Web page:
T-34/76 Model 1942/43, OT-34 & PT-34
Manufacturer: Eastern Express
T-34/76 Model 1942 Kit # 72050; T-34/76 Model 1943 Kit # 72051; OT-34 Kit # 72052; PT-34 Kit # 72053
These four kits are identical, and are differentiated only by different boxes, decals and instruction sheets. All the necessary parts for all versions are included in each kit, thus they are treated to a combined Preview. The exception is the PT-34, which was just recently released. This kit comes with the PT-3 mineroller, which is not included in the other three kits. I do not yet own the PT-34 kit, so I will add a scan of the mineroller parts when I get one.
Most of the parts are the same as were included in the earlier SU-85/122 kits. All of the Eastern Express (Samara) kits share the same lower hulls and tracks, and the rear portion of the upper hulls are the same also. This means that they all pretty much have the same strengths and weaknesses.
The Model 1942 kit does not follow the "Zaloga" naming system, but rather the system used by Ledwoch, i.e. it is a hexagonal turret without the commander's cupola. The Model 1943 includes the cupola. The OT-34 box shows the cupola being used, but you are free to use it or not, as both versions could be fitted with the flame nozzle.
The kit represents the "soft-edge" style of the hexaganal turret. The lower edge of the turret has the rounded edge of the soft-edge version, but it should probably be rounded a little bit more. With a little sheet styrene and putty, it should be fairly easy to convert it to the "sharp-sdge" version.
The common sprue shared by each of the T-34 kits includes all the optional parts needed for any version, so you can build any version from any one of the boxed kits. The flame nozzle is the only part unique to the OT-34, and can be used on practially any of the T-34 kits which can be found in the market today. The commander's cupola is included as a separate part, but the commander's hatch is molded shut on the turret roof. The plastic is thinner in that area, and on the turret underside the spot is marked where you should cut a hole in the roof to accomodate the cupola. The cupola hatch is also closed, but the cupola is not a solid lump of plastic, so it would be possible to open this hatch, without having to construct an entirely new cupola from scratch. The periscope and hinge detail on the cupola hatch is really very good.
These kits are extremely finely molded, and are some of the best small scale models marketed today. The detail is exceptionally well done, although there are a few points about the kits I don't like. For example, all of the hatches are molded shut, with the exception of the driver's view hatch. I imagine that someday soon, we will be treated to T-34 engines and interior detail sets from an after-market company, but it will be difficult to open up these models to show the interiors. According to the reference material listed in the T-34 article, these kits scale out very well to 1/72nd. The hull width is spot-on, and the length is a tad bit short, by about 1.5mm. Although if you line them up immediately adjacent to an ESCI or AER kit you can see a small difference in length, it won't be noticeable if they are not right next to each other.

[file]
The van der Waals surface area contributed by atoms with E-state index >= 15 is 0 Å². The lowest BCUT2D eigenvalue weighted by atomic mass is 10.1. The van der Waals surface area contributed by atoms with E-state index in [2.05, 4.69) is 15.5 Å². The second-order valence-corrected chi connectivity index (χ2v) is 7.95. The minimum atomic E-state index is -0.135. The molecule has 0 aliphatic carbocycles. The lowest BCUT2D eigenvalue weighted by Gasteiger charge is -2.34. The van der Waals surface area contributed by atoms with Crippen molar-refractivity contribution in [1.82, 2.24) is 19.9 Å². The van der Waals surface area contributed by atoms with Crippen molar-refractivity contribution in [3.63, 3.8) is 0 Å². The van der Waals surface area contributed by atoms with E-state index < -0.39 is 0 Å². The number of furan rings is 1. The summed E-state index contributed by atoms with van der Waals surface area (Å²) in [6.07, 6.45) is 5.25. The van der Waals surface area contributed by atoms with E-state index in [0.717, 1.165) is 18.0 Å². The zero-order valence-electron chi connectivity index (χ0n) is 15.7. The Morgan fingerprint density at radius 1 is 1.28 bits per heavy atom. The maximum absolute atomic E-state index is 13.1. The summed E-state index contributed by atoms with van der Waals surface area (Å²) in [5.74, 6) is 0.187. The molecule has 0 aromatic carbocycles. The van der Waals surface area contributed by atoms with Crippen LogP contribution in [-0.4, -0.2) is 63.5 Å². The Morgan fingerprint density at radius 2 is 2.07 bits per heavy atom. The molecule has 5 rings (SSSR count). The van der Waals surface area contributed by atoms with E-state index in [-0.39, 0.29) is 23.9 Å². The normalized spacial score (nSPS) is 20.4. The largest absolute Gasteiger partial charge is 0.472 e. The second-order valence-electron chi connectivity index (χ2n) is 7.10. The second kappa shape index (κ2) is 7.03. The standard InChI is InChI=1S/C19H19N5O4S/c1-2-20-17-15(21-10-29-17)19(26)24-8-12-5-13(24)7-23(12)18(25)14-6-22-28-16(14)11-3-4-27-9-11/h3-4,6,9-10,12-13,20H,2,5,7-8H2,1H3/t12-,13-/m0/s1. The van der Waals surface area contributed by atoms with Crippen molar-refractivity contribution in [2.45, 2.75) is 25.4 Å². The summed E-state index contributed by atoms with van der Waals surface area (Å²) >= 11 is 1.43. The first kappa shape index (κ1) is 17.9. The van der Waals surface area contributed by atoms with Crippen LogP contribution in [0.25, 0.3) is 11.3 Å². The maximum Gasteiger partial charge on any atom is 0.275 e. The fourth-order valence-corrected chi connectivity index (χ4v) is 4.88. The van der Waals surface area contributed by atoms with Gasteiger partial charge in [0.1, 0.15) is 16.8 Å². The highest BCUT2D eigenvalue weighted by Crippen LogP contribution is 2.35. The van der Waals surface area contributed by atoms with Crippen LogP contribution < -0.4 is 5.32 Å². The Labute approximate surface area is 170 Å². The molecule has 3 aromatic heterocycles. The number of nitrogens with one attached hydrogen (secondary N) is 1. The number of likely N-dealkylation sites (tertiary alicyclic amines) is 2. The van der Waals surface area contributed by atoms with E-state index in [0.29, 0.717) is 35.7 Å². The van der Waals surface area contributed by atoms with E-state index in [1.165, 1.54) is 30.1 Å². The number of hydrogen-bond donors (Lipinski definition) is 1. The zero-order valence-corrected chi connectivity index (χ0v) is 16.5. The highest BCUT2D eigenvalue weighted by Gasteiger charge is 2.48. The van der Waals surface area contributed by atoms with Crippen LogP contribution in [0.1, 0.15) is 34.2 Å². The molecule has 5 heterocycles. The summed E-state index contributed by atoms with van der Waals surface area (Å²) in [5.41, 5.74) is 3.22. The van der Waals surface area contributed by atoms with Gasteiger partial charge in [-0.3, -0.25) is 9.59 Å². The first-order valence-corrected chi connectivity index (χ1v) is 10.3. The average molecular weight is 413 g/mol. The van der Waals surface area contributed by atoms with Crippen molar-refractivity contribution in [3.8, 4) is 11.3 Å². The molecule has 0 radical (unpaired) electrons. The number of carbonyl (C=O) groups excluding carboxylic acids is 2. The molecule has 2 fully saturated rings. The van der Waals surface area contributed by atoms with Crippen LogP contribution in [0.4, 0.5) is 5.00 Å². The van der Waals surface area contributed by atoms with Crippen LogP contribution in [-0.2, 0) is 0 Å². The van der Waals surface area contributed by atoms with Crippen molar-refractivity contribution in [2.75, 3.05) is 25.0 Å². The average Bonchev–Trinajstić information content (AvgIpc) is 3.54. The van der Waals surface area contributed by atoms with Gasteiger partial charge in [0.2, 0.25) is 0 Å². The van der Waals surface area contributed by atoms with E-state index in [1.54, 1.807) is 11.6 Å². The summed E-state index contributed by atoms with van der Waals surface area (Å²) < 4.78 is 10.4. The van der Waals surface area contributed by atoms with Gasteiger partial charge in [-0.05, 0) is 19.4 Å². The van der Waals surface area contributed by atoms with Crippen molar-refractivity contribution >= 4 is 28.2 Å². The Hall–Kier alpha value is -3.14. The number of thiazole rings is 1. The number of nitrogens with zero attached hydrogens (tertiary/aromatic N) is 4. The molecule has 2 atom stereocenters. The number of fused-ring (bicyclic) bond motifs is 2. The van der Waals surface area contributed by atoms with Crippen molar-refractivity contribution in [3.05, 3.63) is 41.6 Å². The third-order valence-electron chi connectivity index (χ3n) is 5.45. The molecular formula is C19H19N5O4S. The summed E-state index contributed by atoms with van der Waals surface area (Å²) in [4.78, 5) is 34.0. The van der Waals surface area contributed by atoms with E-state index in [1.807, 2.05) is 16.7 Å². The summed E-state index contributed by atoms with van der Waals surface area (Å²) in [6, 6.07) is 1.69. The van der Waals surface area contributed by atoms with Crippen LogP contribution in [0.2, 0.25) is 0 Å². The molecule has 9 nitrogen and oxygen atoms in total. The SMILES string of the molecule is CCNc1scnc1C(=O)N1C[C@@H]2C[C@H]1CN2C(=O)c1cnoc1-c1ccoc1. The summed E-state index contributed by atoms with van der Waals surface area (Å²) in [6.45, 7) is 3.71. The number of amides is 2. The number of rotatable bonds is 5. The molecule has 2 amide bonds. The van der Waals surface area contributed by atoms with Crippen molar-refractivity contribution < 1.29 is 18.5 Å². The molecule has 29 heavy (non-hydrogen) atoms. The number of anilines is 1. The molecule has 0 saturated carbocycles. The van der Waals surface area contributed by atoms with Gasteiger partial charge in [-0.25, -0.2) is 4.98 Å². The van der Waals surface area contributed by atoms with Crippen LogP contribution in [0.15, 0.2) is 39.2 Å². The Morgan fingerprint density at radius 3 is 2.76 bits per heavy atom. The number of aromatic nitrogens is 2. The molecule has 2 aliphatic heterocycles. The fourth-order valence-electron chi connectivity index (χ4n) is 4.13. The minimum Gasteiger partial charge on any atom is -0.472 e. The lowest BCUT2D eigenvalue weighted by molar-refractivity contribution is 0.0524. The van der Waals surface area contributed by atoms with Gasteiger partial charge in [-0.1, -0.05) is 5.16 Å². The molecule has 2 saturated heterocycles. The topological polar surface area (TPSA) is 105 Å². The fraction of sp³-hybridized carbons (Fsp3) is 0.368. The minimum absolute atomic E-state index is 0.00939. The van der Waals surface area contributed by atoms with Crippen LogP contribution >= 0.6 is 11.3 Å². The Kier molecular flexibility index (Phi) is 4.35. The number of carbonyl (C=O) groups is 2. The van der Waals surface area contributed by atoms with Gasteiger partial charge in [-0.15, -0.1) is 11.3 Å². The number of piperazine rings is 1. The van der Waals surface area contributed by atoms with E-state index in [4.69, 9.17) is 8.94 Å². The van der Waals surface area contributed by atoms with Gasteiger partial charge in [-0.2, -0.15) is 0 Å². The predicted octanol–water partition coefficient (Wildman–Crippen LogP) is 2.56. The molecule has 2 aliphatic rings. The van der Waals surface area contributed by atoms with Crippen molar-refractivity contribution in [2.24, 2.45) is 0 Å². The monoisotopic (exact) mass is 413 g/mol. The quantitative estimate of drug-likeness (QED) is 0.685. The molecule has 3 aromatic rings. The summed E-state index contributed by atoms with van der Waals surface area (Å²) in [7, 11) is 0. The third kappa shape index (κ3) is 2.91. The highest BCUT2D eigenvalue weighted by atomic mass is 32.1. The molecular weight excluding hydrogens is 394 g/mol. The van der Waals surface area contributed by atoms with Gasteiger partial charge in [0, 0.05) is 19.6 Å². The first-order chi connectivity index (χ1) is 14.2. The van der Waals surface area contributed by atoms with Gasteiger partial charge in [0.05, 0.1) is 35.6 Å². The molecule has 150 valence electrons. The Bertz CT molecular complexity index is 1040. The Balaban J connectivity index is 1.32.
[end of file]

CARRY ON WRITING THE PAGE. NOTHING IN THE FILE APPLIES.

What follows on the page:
The wheel axles are molded onto the hull sides, like all T-34 kits, and are a little flat, but at least the spacing is correct. The spare fuel drum are best replaced with scratch-built or after-market items. All of the other details are very well done, such as the gun mantles, mufflers, siren and headlight. The driver's hatch has detail molded onto the inside which is nice, but there is no interior detail to the hull. The spare track links for on the hull front look fantastic, and are a nice touch, but unfortunately, you need to use them for the track runs around the wheels, because otherwise the tracks won't be long enough.
The wheels are the early, sold disk, rubber tire style, and although the hubs are not pronounced enough, I feel that these are better wheels than those included in the ESCI T-34/76 Model 1942 kit. They have very good bolt detail around the rims, and the perforated rubber tires are very good.
The tracks are the hard plastic, link and length style, and represent the finest T-34 tracks available. The detail is magnificent, inside and out, although the hinges between each separate link need to be cleaned up a bit to make them fit with one another, a task which can be very tedious. As I mentioned above, there are not enough track links to make the track run long enough to fit around the wheels. I haven't counted the number of links included, because I don't know how many were on the real thing, so I don't know if it's a matter of simply not having enough links, or if the links are a bit too narrow. Regardless, as I said above, you'll have to scavenge the spare links which are meant for the hull, to add to the track runs to make them long enough.
The various decals sheets are very comprehensive, each giving several different marking options. They are printed in single colors for the most part, so registration is not a problem, and although the carrier film is spread over most of the sheet, it is very thin and with a matte surface texture. They look like they should be pretty decent decals, although I haven't tried them yet.
These are most excellent models, and I highly recommend them.
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